John Van Druten
Van Druten in 1932,
photographed by Carl Van Vechten
John William Van Druten

(1901-06-01)1 June 1901
Died19 December 1957(1957-12-19) (aged 56)
Resting placeCoachella Valley Public Cemetery
  • Playwright
  • theatre director
Years active1924–1952
  • Wilhelmus van Druten (father)
  • Eva (mother)

John William Van Druten (1 June 1901 – 19 December 1957) was an English playwright and theatre director.[1] He began his career in London, and later moved to America, becoming a U.S. citizen. He was known for his plays of witty and urbane observations of contemporary life and society.[2]


Van Druten was born in London in 1901, son of a Dutch father named Wilhelmus van Druten and his English wife Eva. He was educated at University College School and read law at the University of London. Before commencing his career as a writer, he practised law for a while as a solicitor and university lecturer in Wales.[2] He first came to prominence with Young Woodley, a slight but charming study of adolescence, produced in New York in 1925. However, it was banned in London by the Lord Chamberlain's office owing to its then-controversial portrayal of a schoolboy falling in love with his headmaster's wife. In Britain, it was first produced privately (by Phyllis Whitworth's Three Hundred Club) and then at the Arts Theatre in 1928. When the ban was lifted, it had a successful run at the Savoy Theatre in the West End with a cast including Frank Lawton, Derrick De Marney, and Jack Hawkins. The play was filmed twice. It was revived at the Finborough Theatre, London, in 2006.[2]

Van Druten was one of the more successful playwrights of the early 1930s in London, with star-studded West End productions of his work, including Diversion (1927), After All (1929), London Wall (1931) with Frank Lawton and John Mills, There's Always Juliet (1931), Somebody Knows (1932), Behold, We Live (1932) with Gertrude Lawrence and Gerald du Maurier, The Distaff Side (1933), and Flowers of the Forest (1934).

He later emigrated to America, where he wrote Leave Her to Heaven (February 1940), a drama set in London and Westcliff-on-Sea in Essex, which was shortly followed by major successes with Old Acquaintance (NY December 1940 – May 1941 and London with Edith Evans) and The Voice of the Turtle (1943), which ran for three seasons in New York and was filmed with Ronald Reagan. His subsequent play, I Remember Mama (1944), ran for 713 performances. It was later made into a movie and a television series. In 1944, he became a naturalized citizen of the United States. His play Make Way for Lucia (1948), based on the Mapp and Lucia novels of E.F. Benson, was premiered in New York, but did not have its first professional British production until 1995.[3]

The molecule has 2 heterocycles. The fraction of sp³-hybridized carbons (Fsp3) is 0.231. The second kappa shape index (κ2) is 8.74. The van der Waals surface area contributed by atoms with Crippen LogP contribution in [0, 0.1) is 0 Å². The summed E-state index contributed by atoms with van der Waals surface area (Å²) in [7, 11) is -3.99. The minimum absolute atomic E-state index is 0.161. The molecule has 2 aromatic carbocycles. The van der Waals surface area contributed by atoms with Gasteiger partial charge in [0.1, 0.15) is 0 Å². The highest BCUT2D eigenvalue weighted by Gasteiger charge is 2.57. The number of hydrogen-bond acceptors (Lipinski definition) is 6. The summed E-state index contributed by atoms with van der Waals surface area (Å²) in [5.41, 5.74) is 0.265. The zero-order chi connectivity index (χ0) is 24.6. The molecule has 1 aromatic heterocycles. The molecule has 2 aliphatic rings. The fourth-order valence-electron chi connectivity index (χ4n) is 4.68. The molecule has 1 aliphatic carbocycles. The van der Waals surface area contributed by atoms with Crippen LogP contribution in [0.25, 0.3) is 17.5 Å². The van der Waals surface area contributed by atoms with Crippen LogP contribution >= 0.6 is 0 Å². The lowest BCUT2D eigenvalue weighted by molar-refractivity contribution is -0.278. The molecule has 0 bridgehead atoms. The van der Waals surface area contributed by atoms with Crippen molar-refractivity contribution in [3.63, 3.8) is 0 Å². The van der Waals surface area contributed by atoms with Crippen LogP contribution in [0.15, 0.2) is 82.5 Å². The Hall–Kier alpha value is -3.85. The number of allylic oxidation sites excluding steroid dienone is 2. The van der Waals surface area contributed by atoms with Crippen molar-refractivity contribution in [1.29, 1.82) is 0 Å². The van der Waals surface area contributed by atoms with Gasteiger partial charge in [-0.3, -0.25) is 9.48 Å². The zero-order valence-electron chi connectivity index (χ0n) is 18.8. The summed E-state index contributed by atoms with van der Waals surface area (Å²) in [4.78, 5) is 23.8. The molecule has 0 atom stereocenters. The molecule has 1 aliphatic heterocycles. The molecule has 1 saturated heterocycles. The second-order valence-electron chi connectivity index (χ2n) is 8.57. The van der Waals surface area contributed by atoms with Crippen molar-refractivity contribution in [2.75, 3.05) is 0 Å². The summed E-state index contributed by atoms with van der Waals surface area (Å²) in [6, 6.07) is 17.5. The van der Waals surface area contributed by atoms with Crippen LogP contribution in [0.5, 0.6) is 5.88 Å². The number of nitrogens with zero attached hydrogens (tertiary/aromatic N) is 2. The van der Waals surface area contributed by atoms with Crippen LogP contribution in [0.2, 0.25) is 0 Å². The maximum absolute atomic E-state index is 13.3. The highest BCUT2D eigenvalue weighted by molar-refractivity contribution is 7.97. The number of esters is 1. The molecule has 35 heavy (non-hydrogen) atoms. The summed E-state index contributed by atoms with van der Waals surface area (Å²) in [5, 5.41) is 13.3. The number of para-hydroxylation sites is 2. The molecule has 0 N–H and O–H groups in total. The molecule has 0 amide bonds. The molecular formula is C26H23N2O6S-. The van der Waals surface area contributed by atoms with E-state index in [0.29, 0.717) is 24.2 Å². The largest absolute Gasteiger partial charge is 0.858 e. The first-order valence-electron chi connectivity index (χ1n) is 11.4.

His 1951 play I Am a Camera, together with Christopher Isherwood's short stories, Goodbye to Berlin (1939), formed the basis of Joe Masteroff's book for the Kander and Ebb musical Cabaret (1966). When I Am a Camera opened on Broadway in 1951, The New York Times drama critic Walter Kerr wrote a famous three-word review: "Me no Leica."[2][4]

In the late 1930s and early 1940s, he was in a relationship with Carter Lodge (died 1995), who was the manager of the AJC Ranch that Van Druten, British actress Auriol Lee and Lodge bought together in Coachella Valley. When the relationship ended, Lodge continued to live on the ranch with his new partner, Dick Foote. When Van Druten died in 1957, he left the entire property of the ranch to Lodge and the rights in his work, including "I Am a Camera", which entitled Lodge to earn a percentage from the movie Cabaret (1972).[5][6]